The Bills salvaged Merriman from the waiver wire Wednesday, acquiring a player who made three Pro Bowls in five seasons with the San Diego Chargers.
Merriman has before him an opportunity to rejuvenate his stalled career, a half-season tryout to show he still can play. He amassed 39.5 sacks in his first three seasons, but has just four sacks since. He has been plagued with injuries and saddled with a reputation as a problem child. He's only 26.
In a previous item on the AFC East blog, I theorized Merriman would not make sense for Buffalo because he's playing on a one-year contract. My belief is that rental players are meant for contending teams. The Bills are 0-7, and my stance was that Merriman simply would be a waste of money.
The more I spoke with NFL people about Buffalo's decision to pick him up, the more I've come around to a neutral position and might even lean toward Merriman being a move that's worth the risk for Buffalo.
The Bills are winless. Why not bring him in?
The Bills are desperate for a victory. As each week passes, the misery grows. Maybe someone like Merriman would've made a play that helped the Bills actually pull out of those back-to-back overtime road losses.
Buffalo has a weak pass rush and has made some dubious moves at outside linebacker.
Aaron Maybin, the 11th overall draft choice last year, has been a healthy scratch. Veteran Chris Kelsay was given a curious and seemingly excessive contract extension earlier this year. All of Buffalo's outside linebackers have combined for two sacks. One of them belongs to Chris Ellis, who has been cut.
If healthy (Merriman had to pass an exit physical before San Diego could place him on waivers), he immediately becomes Buffalo's best pass-rusher.
Still, my prediction is that Merriman won't be with Buffalo beyond this season.
What will transpire over the next two months will provide a stage, with the rest of the league his audience. If he fails to make an impression, then there's no reason for the Bills to bring him back. If he does show he still can be a force, then the Bills either will have to place the franchise tag on him (it was $9.68 million for 2010) or compete with other teams for his services through free agency.
Would Merriman be open to signing a contract extension before the end of the season? That's doubtful. Maybe if the Bills were the only team to put in a waiver claim Wednesday, but two others showed interest. Merriman already knows the Miami Dolphins and Tampa Bay Buccaneers wanted him, and it doesn't snow in Florida.
Also, a source close to Merriman told me he "wasn't thrilled" to be going to Buffalo, even though Bills general manager Buddy Nix oversaw the Chargers' college scouting department when they drafted him in 2005.
Merriman has been an auxiliary member of the Southern California glitterati for six years. He walks red carpets. He has appeared in the HBO show "Entourage" and music videos and pro wrestling events. He dated infamous reality celebrity Tila Tequila.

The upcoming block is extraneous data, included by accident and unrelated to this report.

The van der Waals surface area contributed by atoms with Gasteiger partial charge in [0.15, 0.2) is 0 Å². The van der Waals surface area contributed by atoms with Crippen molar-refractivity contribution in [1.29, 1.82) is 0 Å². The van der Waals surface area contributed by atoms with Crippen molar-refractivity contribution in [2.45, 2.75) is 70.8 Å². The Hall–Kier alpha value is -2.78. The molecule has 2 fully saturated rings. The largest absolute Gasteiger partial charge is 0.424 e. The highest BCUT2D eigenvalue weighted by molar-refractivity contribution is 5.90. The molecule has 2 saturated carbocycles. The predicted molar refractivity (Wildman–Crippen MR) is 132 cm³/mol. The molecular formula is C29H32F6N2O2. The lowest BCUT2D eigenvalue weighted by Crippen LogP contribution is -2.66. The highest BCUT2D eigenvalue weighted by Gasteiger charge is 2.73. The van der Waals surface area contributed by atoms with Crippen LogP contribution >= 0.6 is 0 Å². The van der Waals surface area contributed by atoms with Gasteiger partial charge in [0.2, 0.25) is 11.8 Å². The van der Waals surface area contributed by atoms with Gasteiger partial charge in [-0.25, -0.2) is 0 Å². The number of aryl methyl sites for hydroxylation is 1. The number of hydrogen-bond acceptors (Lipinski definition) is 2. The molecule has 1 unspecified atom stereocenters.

AFC West blogger Bill Williamson wrote: "Merriman loves the spotlight. He loves being a celebrity. He never missed an opportunity to hobnob with the rich and famous. It was well known that it bothered some in the San Diego organization."
With no playoff appearances over the past decade and no klieg lights, Buffalo will be a difficult long-term sell to Merriman.
But one NFL executive who knows him well believes Buffalo could be the perfect place for Merriman to restart his career.
"It might be the best thing to get him away from Hollywood, from San Diego, from the bright lights," the executive told me. "In Buffalo it's all about football and only football. Maybe he will remember what football means to him."
Merriman would be retracing Terrell Owens' footsteps. Owens, of course, came to Buffalo by choice, signing last year as a free agent. But Merriman's goal essentially would be the same, to reclaim his career by proving to the rest of the league he has been misunderstood and is worth their attention in 2011.
Merriman, like Owens, is known as a dedicated player who leaves it all on the field. Merriman is a warrior who's passionate about football and yearns mightily to win.
But there were too many distractions that went against the team dynamic. The Chargers got fed up with repeated acts of selfishness and immaturity, and found him no longer worth a roster spot.
He was suspended four games in 2006 for violating the NFL's policy on performance-enhancing drugs. He declined to undergo surgery on two torn knee ligaments before the 2008 season and ended up playing one game that year. He was arrested before last season over a domestic incident with Tequila. He missed the first two weeks of training camp this year in a contract dispute.
But there's minimal risk for the Bills. They're on the hook for the pro-rated remainder of Merriman's $3.27 million contract. They'll get a player who can help them avoid a winless season, perhaps spark Maybin and possibly stick around if he falls in love with the place.
Maybe -- just maybe -- Merriman will regain a semblance of his Pro Bowl form and maybe the Bills will have a fiery leader who maybe will want to stick around so they can build their 3-4 defense around him.
And if Merriman does leave via free agency, then the Bills likely would receive a compensatory draft pick dependent upon the size of the contract he signs and any additional guidelines set forth in the new collective bargaining agreement. Maybe the Bills get a fourth- or fifth-round pick out of the experience.
Thus far in 2010, the Bills have been in lose-only mode.
With Merriman, it's more like a no-lose situation.